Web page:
Triangle Inequality Theorem: Definition and Proof With Examples



In this blog, let us discuss the "Triangle Inequality Theorem".

What is Triangle Inequality Theorem?

The triangle inequality theorem states that the sum of the lengths of any two sides of a triangle is greater than the third side.

Let us understand the theorem with an activity.

Draw a triangle ABC. Measure its three sides AB, BC and AC.

Triangle Inequality Theorem

AB = 3.5 cm, BC = 2.5 cm and AC = 5.5 cm
AB + BC = 3.5 cm + 2.5 cm = 6 cm,
BC + AC = 3.5 cm + 5.5 cm = 9 cm and
AC + AB = 2.5 cm + 5.5 cm = 8 cm
AB + BC > AC (6 cm > 5.5 cm)
BC + AC > AB (9 cm > 3.5 cm) and
AC + AB > BC (8 cm > 2.5 cm)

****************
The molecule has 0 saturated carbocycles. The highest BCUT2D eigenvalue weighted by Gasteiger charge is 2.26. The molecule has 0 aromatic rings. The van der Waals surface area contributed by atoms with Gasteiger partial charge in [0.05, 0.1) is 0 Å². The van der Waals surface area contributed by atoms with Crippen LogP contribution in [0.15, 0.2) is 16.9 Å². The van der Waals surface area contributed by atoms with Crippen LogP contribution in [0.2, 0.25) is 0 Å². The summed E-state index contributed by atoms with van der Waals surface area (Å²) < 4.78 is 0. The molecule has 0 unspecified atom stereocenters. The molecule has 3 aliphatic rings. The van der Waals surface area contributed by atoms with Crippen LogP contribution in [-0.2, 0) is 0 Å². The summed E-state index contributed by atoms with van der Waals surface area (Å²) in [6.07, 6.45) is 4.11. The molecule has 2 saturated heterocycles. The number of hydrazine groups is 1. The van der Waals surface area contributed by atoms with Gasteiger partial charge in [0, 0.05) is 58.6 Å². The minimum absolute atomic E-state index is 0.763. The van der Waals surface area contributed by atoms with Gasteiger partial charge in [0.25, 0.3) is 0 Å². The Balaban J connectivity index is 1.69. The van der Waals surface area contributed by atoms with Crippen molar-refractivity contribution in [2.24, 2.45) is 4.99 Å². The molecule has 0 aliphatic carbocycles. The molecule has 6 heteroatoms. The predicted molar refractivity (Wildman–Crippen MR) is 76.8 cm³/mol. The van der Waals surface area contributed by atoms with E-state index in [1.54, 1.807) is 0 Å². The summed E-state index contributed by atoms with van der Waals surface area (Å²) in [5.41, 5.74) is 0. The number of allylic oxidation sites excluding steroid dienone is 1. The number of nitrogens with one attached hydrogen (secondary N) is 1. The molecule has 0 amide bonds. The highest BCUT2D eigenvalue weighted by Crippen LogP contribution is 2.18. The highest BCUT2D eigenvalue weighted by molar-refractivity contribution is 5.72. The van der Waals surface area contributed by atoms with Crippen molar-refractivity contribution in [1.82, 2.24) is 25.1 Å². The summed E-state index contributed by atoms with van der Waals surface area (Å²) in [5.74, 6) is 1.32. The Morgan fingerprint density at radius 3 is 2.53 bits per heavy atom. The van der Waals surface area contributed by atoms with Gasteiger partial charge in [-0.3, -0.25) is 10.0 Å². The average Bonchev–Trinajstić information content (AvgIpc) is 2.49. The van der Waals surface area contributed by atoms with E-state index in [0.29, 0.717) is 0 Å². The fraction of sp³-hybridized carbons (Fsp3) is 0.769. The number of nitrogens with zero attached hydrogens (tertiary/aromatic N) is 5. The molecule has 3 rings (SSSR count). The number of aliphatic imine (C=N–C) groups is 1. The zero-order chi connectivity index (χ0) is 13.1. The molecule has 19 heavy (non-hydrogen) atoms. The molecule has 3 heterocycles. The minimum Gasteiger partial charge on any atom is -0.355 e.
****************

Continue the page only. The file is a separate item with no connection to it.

From this activity, our statement is verified.

Triangle Inequality Theorem Example

Example: The lengths of two sides of a triangle are 6 cm and 8 cm. Between which two numbers can the length of the third side fall?

Solution: We know that the sum of two sides of a triangle is always greater than the third side. Therefore, the third side always has to be less than the sum of the two other sides.

The third side is thus less than 8 + 6 = 14 cm.

Other condition is

The side cannot be less than the difference of the two sides.
Thus the third side has to be more than 8 � 6 = 2 cm.
The length of the third side could be any length greater than 2 and less than 14 cm.

Read More:

Exterior Angle Property of a Triangle: Proof Of Exterior Angle Theorem
Angle Sum Property of a Triangle: Theorem � Definition With Proof

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